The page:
Pink Floyd co-founder Syd Barrett looms large in the history of British music and the psychedelic scene of the late '60s and early '70s. His free-form style of guitar playing, unorthodox lyrics and larger-than-life personality earned him a reputation as one of music's most enigmatic figures.

But he was also widely misunderstood. Barrett's mental health has been the subject of debate over the years. He became unreliable as Pink Floyd's success rose; his excessive use of LSD didn't help. In 1968, just three years after he founded the band, Barrett was more or less let go. Four years after that, he said goodbye to the music industry and led a private life until he died in 2006 from pancreatic cancer.

The Pink Floyd that most fans have come to know is the one that developed after Barrett's departure, but his brief presence left an indelible impact on the band's trajectory. Roger Waters and David Gilmour often refer to Barrett whenever they perform "Wish You Were Here."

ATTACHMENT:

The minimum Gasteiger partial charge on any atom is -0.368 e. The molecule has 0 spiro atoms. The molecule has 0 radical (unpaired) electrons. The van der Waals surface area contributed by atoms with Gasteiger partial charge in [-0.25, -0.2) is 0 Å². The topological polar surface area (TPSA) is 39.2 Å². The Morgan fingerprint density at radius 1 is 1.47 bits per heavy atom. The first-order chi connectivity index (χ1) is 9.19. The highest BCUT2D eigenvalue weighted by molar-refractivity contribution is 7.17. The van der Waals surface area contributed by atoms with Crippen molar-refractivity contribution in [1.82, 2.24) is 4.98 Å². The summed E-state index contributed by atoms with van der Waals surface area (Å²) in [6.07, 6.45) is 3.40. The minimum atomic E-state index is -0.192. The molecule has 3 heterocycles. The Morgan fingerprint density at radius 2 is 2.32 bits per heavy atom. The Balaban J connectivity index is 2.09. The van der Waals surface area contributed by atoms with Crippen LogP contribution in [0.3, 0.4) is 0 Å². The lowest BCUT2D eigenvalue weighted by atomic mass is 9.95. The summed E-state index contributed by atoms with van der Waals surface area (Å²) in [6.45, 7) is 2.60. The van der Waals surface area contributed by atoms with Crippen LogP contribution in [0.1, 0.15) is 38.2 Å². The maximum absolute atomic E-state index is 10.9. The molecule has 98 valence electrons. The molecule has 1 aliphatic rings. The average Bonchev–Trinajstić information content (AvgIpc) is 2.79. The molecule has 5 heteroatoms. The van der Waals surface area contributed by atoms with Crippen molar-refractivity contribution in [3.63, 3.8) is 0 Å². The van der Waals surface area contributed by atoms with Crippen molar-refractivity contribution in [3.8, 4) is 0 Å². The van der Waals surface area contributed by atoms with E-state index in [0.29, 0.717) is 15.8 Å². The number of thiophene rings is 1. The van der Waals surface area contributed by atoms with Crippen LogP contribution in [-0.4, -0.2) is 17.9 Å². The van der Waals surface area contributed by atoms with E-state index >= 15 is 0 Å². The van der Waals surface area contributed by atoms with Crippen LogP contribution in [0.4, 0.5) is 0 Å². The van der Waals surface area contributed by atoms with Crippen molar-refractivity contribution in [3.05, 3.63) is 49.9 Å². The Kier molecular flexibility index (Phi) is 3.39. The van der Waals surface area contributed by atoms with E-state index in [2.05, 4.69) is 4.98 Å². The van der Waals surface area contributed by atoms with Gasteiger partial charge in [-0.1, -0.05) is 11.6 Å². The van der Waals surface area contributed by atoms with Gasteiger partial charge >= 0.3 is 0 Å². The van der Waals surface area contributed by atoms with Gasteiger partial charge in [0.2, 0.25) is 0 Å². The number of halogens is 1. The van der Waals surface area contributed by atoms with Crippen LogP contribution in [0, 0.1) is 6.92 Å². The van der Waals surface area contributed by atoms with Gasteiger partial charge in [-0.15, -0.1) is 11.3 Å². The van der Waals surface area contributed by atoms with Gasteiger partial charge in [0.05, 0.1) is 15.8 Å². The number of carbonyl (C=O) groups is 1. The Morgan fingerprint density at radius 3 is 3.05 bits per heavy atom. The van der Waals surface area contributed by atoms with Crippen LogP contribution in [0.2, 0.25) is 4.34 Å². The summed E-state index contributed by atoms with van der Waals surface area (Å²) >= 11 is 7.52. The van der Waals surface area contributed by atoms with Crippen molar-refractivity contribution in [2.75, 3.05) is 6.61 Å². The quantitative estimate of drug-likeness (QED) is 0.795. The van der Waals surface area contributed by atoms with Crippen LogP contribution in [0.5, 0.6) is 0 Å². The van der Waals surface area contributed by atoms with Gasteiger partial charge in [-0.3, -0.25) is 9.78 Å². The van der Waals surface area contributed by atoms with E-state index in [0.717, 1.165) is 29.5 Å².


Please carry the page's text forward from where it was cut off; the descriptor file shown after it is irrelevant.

Waters and Gilmour also appear in a new film Have You Got It Yet? The Story of Syd Barrett and Pink Floyd, which debuts in theaters on July 14. The band's other surviving member, drummer Nick Mason, also appears, along with various other people who knew Barrett. Directed by Roddy Bogawa and the late album cover designer Storm Thorgerson, Have You Got It Yet? The Story of Syd Barrett and Pink Floyd paints a portrait of Barrett not as a calamitous, cult favorite, but as a tenderhearted artist whose creativity and imagination seemed to know no bounds.

Bogawa discusses the film with UCR below.

You have a long history with Storm Thorgerson, who died in 2013. (Bogawa and Thorgerson started work on Have You Got It Yet? years ago.) You directed a film about him called Taken by Storm: The Art of Storm Thorgerson and Hipgnosis, which led you to this movie about Syd Barrett. Have you always been a Pink Floyd fan?
Yeah ... the first big rock concert I went to was Pink Floyd on the Animals tour. I was friends with this English guy in high school who had moved over, and we were listening to Deep Purple, Zeppelin, Pink Floyd — and we were in art class together so we commandeered the boombox, playing all that sort of stuff. And so we went to see all those shows — I think I saw Rainbow with him and a bunch of hard rock stuff and classic rock shows.

What was your attachment or interest in Syd Barrett then?